A recent private party at The Hills.

A recent private party at The Hills.

After getting wind of the Hedwig-themed tribute coming to the former Don Hill’s later this week, we got a chance to talk to Alma Ayala, the creative director of the club that’s set to take over the space. The 40-year-old Carroll Gardens resident tells us The Hills will open sometime next year. Ayala, previously an art director in the music and fashion industries, is still being tight-lipped about the identity of her partners, but she did reveal a thing or two about the future incarnation of the Soho venue where bands like the Strokes played early gigs and where she once caught a secret Green Day show. Read on to hear what she has in store.

BB_Q(1) So you knew Don Hill?

BB_A(1) I was working for Sony at the time and I was the girl that would show up at the end of the night and beg him to allow some of these newbie artists to perform. He used to call me “Princess Pain-in-the-Ass.” But he was awesome. He always supported any newbies, especially if they were from New York – but he said, “Listen, I can’t pay you.” He was like, “All I ask is that I don’t have to get up and be here before noon.” Everyone laughed when he said that, because they knew he’d be there anyway.

BB_Q(1) What’s your mandate as creative director of The Hills?

BB_A(1) I’m making sure the brand and image is what it should be and is preserved. I’m making sure that the music and everything that comes in stays within that realm. There should never have been hip-hop [at Don Hill’s]. That infuriated me – it was taking away from its soul. No offense to the hip-hop world, it’s a rock place. I’m just trying to keep and preserve and get a badass system in there so all those bands that started there want to come back and play because of the intimacy and also have a place for these newbies that want to experience it and have heard about what it was like and want a piece of it.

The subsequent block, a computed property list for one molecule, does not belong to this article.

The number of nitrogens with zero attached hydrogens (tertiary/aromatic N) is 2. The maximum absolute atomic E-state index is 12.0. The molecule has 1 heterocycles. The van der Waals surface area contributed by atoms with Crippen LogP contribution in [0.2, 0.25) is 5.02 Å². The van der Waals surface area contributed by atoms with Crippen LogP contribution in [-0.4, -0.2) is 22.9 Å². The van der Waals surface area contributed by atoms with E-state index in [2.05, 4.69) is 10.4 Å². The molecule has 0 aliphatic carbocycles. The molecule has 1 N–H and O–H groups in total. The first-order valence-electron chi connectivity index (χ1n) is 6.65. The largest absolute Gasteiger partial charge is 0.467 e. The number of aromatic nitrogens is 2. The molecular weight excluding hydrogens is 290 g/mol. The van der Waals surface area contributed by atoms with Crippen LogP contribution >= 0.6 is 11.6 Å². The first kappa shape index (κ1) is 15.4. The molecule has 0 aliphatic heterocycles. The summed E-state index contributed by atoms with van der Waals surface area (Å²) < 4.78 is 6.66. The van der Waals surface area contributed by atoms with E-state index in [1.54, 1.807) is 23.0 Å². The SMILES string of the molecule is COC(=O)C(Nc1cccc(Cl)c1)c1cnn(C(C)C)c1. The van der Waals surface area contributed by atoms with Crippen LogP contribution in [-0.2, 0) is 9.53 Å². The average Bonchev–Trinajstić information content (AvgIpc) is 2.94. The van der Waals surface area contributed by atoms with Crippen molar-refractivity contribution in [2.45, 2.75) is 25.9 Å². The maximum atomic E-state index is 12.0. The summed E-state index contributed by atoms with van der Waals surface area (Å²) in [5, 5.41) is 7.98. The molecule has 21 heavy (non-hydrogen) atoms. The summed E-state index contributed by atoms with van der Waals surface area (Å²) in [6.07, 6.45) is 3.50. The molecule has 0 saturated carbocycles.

BB_Q(1) How did you get involved with this?

BB_A(1) Don Hill used to manage a band called The Bangers and Michael H was his best friend who was the lead singer. He appealed to me and said, “I heard you used to do this, I want you to do it again.” The guy that took on the lease sought me out and wanted to know if I wanted to be a part of it.

BB_Q(1) So who does own the lease?

BB_A(1) I’ll ask you not to research that right now, just because there’s some health issues and things like that involved. I will say that it was not easy maintaining the lease and the landlord gave it over to someone that they felt was close to Don because they also are fans of Don. But there’s no connection to anyone [from the former Don Hill’s].

BB_Q(1) Will this be the sort of place where there are five bands each night, or just a few bigger shows a week with DJs mixed in?

BB_A(1) Live music is dying out, especially venues like that – so I want to bring that back. I know there’s amazing DJs like Glen Matlock from the Sex Pistols and Roger Taylor from Duran Duran that would still suit the place and not just be a DJ dance party – it would be sticking with the whole scene and image. It definitely won’t be opening [for shows] every night – probably more like three shows a week.